By Ceci Connolly
Washington Post Staff Writer
Thursday, November 20, 2008
Thomas A. Daschle, a former Senate majority leader and a confidant of President-elect Barack Obama, will be nominated as secretary of the Department of Health and Human Services and will take on a broader role as the administration's health policy chief, said several sources close to the transition process.
The early selection of Daschle, who until recently was not known as an expert on health policy, is recognition of the central role he played in Obama's political ascendancy and a signal that the incoming president wants an experienced Washington insider to shepherd comprehensive health legislation through Congress.
"Having Senator Daschle at HHS and as the point person for the Obama administration on health care would only improve the chances of" enacting health reform, said Senate Finance Committee Chairman Max Baucus (D-Mont.), who is pushing for such legislation.
If confirmed by the Senate, Daschle will take over a $707.7 billion department with nearly 65,000 employees spread across 11 operating divisions. As HHS secretary, he would be under pressure to revitalize the Food and Drug Administration, bring financial stability to the Medicare and Medicaid programs, and move away from what many researchers have complained is the ideologically driven scientific agenda of the Bush administration.
For Daschle, 60, the more intriguing challenge may come in his yet-to-be-named role as the White House's highest-ranking health policy adviser.
"Being a Cabinet secretary is a car and driver and you get to go to the head of the line at the airport, unless you're Defense or State," said one Daschle associate who spoke on the condition of anonymity to discuss private conversations. "This was key for Tom to have that White House connection."
When President Bill Clinton attempted a widespread overhaul of the U.S. health system in 1993, he turned to his wife -- not the HHS secretary -- to lead the effort. Daschle, who watched the death of the Clinton bill up close, did not want a repeat of that experience.
"Tom Daschle sees this as a once-in-a-lifetime opportunity," said Sen. Ron Wyden (D-Ore.). "On the premier domestic issue of our time, the president-elect sees Tom Daschle with the skills and abilities to bring people together and get this over the finish line."
A native of South Dakota who was an Air Force intelligence officer, Daschle served four terms in the House and three in the Senate. He is a soft-spoken conciliator, but also a fierce competitor who surprised many when he defeated Sen. Christopher J. Dodd (Conn.) in the 1994 race for Senate Democratic leader, a job he held for a decade. From a policy perspective, he was best known for his work on veterans' affairs, ethanol subsidies and rural issues.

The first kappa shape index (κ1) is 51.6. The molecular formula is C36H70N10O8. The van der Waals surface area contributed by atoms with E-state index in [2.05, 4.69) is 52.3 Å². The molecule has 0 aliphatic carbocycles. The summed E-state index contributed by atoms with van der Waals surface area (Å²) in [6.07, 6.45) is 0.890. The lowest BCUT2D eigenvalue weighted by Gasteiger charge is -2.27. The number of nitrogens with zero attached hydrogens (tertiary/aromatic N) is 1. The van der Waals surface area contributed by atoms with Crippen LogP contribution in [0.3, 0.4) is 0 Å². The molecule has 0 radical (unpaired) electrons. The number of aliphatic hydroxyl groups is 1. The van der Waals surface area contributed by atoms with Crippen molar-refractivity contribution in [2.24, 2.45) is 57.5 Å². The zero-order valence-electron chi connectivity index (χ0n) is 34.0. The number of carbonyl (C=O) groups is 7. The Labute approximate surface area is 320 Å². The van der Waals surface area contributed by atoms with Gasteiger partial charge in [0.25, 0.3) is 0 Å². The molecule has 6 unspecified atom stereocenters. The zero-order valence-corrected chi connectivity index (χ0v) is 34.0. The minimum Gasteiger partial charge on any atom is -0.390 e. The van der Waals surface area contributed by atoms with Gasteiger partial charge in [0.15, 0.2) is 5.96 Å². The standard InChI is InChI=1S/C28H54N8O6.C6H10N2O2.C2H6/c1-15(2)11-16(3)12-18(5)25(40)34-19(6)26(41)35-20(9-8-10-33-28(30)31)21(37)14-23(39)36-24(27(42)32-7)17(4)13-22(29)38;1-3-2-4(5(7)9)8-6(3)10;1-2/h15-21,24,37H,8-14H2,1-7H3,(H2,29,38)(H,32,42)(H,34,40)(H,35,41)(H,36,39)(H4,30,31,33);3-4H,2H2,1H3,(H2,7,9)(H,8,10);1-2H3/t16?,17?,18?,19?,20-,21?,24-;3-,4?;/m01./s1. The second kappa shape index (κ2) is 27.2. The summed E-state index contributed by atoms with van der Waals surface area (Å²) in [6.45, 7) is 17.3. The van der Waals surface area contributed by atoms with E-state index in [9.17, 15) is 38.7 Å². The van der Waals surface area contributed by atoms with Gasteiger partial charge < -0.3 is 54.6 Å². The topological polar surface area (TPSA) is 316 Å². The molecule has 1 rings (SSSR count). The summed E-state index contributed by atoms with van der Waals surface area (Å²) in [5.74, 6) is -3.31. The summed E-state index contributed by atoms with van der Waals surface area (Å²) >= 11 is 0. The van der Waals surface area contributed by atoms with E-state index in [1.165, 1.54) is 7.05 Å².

The nomination by Obama represents a political comeback for Daschle, who four years ago was reeling from a bitter reelection defeat.
While he weighed his own future, Daschle handed over to Obama dozens of his most trusted aides and political supporters, a gift that continues to pay dividends. Obama has already placed Daschle allies Pete Rouse and Phil Schiliro in top White House positions and named former Daschle adviser John D. Podesta as co-chairman of the transition team.
Daschle serves as a distinguished senior fellow at the Center for American Progress, a liberal think tank formed by Podesta.
Republicans made clear yesterday that Daschle can expect questions at his confirmation hearing about lobbying by his law firm, as well as his wife Linda's work in Washington.
"Barack Obama is filling his administration with longtime Washington insiders," said Alex Conant, spokesman for the Republican National Committee. "For voters hoping to see new faces and fewer lobbyist connections in government, Daschle's nomination will be another disappointment."
Daschle is not a lobbyist, although his firm, Alston & Bird, does have a lobbying arm. He serves on the advisory boards of Intermedia Partners and the BP America external advisory council.
Linda Hall Daschle is a registered federal lobbyist with Baker, Donelson, Bearman, Caldwell & Berkowitz, which has many health-care clients. To avoid a potential conflict, she announced yesterday that she will resign and set up her own lobbying shop focused on transportation.
In recent years, Thomas Daschle has become an assiduous student of the U.S. health system, serving on the Board of Trustees of the Mayo Clinic and co-writing the book "Critical: What We Can Do About the Health-Care Crisis." In it, he advocates creating an independent body, modeled after the Federal Reserve Board, to oversee health policy. That idea, and the book, received a hearty endorsement from then-Sen. Obama.
"The American health-care system is in crisis, and workable solutions have been blocked for years by deeply entrenched ideological divisions," Obama wrote at the time. "Sen. Daschle brings fresh thinking to this problem, and his Federal Reserve for Health concept holds great promise for bridging this intellectual chasm and, at long last, giving this nation the health care it deserves."
After Obama's election, rumors swirled that Daschle was a candidate for the job of White House chief of staff, a position that went to Rep. Rahm Emanuel (D-Ill.). But Daschle's friend Fred Graefe said the health job is a better fit, especially given Obama's interest in the issue.
Being given a portfolio broader than the Cabinet post "is the most important piece of this," said Graefe, a lawyer and lobbyist. "The development and execution of health-care policy is now going to be on the same par as national security policy."
Staff writer Chris Cillizza contributed to this report.